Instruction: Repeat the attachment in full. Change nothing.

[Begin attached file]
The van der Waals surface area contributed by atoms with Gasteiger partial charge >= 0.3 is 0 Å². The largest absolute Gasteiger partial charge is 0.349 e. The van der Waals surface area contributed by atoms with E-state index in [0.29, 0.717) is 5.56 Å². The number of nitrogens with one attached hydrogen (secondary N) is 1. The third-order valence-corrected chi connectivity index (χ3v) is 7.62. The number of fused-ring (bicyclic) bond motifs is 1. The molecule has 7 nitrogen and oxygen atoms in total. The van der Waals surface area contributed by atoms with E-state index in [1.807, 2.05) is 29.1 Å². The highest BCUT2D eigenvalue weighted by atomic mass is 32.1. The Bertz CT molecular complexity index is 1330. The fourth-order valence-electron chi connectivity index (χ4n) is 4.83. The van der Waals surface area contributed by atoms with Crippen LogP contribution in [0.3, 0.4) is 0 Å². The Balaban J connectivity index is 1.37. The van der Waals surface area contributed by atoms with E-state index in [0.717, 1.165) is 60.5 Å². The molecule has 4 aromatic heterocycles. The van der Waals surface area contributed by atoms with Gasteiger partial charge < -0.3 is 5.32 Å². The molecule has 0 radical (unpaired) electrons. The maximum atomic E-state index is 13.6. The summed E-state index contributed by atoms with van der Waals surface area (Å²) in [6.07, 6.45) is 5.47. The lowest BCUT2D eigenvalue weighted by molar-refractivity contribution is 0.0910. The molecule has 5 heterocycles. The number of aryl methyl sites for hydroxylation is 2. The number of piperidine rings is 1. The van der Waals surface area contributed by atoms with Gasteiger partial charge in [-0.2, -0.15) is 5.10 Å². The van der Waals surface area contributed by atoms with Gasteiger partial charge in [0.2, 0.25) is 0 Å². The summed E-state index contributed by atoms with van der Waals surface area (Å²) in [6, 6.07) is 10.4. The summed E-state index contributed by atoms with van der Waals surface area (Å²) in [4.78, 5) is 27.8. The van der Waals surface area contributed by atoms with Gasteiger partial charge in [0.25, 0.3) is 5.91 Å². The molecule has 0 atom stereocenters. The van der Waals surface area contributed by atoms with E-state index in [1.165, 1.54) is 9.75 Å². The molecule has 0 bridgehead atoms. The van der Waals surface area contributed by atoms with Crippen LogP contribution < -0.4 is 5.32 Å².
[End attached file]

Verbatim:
The van der Waals surface area contributed by atoms with Gasteiger partial charge >= 0.3 is 0 Å². The largest absolute Gasteiger partial charge is 0.349 e. The van der Waals surface area contributed by atoms with E-state index in [0.29, 0.717) is 5.56 Å². The number of nitrogens with one attached hydrogen (secondary N) is 1. The third-order valence-corrected chi connectivity index (χ3v) is 7.62. The number of fused-ring (bicyclic) bond motifs is 1. The molecule has 7 nitrogen and oxygen atoms in total. The van der Waals surface area contributed by atoms with E-state index in [1.807, 2.05) is 29.1 Å². The highest BCUT2D eigenvalue weighted by atomic mass is 32.1. The Bertz CT molecular complexity index is 1330. The fourth-order valence-electron chi connectivity index (χ4n) is 4.83. The van der Waals surface area contributed by atoms with Crippen LogP contribution in [0.3, 0.4) is 0 Å². The Balaban J connectivity index is 1.37. The van der Waals surface area contributed by atoms with E-state index in [0.717, 1.165) is 60.5 Å². The molecule has 4 aromatic heterocycles. The van der Waals surface area contributed by atoms with Gasteiger partial charge < -0.3 is 5.32 Å². The molecule has 0 radical (unpaired) electrons. The maximum atomic E-state index is 13.6. The summed E-state index contributed by atoms with van der Waals surface area (Å²) in [6.07, 6.45) is 5.47. The lowest BCUT2D eigenvalue weighted by molar-refractivity contribution is 0.0910. The molecule has 5 heterocycles. The number of aryl methyl sites for hydroxylation is 2. The number of piperidine rings is 1. The van der Waals surface area contributed by atoms with Gasteiger partial charge in [-0.2, -0.15) is 5.10 Å². The van der Waals surface area contributed by atoms with Gasteiger partial charge in [0.2, 0.25) is 0 Å². The summed E-state index contributed by atoms with van der Waals surface area (Å²) in [6, 6.07) is 10.4. The summed E-state index contributed by atoms with van der Waals surface area (Å²) in [4.78, 5) is 27.8. The van der Waals surface area contributed by atoms with Gasteiger partial charge in [0.25, 0.3) is 5.91 Å². The molecule has 0 atom stereocenters. The van der Waals surface area contributed by atoms with E-state index in [1.165, 1.54) is 9.75 Å². The molecule has 0 bridgehead atoms. The van der Waals surface area contributed by atoms with Crippen LogP contribution < -0.4 is 5.32 Å².